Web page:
Rise of substantial probate disputes involving UHNWs because of the high tolerance of mistresses in Asia and numerous children from different wives and girlfriends
John Budge, consultant at Wilkinson & Grist, Hong Kong, also talks about the case where a daughter abused a power of attorney to steal her mother’s assets to buy real estate in her own name.
Tell us about financial abuse in mentally incapacitated UHNW clients.
There is, in my experience, a lot of financial abuse of UHNW clients mainly by their family members. I had a case where the mother had a stroke and her supposedly trusted daughter looked after her business with a power of attorney which was no longer valid because of her mother’s incapacity. The daughter stole most of her mother’s assets and bought real estate in her own name. The daughter later died of a heart attack and it was only at that point that her illegal behaviour was discovered by the brother. A committee was appointed by the high court and the estate of the daughter was sued. Sadly, it was just about the time of the Asian financial crisis and the real estate values in Hong Kong had dropped sixty percent so we were unable to recover the full amount which had been stolen but still recovered a substantial sum. Despite her stroke, the mother is still alive and is almost a hundred-years-old.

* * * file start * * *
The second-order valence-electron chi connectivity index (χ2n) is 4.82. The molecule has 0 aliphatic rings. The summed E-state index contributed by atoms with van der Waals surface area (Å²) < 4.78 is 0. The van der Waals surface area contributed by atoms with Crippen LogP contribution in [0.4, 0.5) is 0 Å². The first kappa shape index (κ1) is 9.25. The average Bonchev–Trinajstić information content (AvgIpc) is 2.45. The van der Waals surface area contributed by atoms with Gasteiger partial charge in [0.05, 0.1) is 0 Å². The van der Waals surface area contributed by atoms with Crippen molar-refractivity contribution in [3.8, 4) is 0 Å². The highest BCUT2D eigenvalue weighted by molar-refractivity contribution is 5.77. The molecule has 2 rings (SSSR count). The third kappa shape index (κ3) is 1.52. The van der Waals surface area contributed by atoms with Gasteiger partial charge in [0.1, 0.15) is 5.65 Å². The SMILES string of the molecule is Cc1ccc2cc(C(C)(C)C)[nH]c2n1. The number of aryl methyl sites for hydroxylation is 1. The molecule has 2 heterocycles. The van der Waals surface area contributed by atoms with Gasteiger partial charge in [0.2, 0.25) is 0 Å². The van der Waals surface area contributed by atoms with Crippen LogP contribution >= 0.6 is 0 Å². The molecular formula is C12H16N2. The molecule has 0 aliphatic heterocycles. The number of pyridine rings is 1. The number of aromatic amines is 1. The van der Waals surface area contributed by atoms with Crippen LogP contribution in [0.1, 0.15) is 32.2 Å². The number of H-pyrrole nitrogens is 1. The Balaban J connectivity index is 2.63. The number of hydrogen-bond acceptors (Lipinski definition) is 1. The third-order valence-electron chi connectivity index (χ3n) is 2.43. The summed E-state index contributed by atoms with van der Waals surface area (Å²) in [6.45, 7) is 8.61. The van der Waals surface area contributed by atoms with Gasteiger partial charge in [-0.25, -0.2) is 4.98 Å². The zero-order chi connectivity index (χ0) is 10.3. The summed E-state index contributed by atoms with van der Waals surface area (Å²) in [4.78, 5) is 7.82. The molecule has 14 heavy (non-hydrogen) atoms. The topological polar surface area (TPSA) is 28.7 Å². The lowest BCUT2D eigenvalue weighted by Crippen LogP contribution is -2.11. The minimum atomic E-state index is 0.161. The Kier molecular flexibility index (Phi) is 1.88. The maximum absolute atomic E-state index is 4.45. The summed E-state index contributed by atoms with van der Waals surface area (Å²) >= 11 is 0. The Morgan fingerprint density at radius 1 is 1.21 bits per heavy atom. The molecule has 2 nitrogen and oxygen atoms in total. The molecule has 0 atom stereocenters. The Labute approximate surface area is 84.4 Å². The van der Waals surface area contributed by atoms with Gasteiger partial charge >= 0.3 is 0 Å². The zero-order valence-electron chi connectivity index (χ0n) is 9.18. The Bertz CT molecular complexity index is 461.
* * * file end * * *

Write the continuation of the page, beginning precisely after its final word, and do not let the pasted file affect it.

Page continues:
What are the issues specific to Asia? For example, I’ve heard succession planning can often be difficult as the Chinese believe talking about death brings bad luck. Is that something you’ve encountered?
I have indeed encountered this in a case I’ve been working on. To my surprise, this particular client is highly educated and has attended one of the best universities in Europe. It makes succession planning and issues around loss of mental capacity particularly difficult to talk about.
Are issues in Asia around mental incapacity different from those in Europe?
Yes, there is still a high tolerance of mistresses in Hong Kong with rich men having complicated lives with lots of children from different partners. It is, therefore, more important that proper succession planning takes place. Sadly, in too many cases, this does not happen.
Due to lack of succession planning and numerous children from different wives and girlfriends, we are seeing more and more very substantial probate disputes involving UHNW clients who have lost their capacity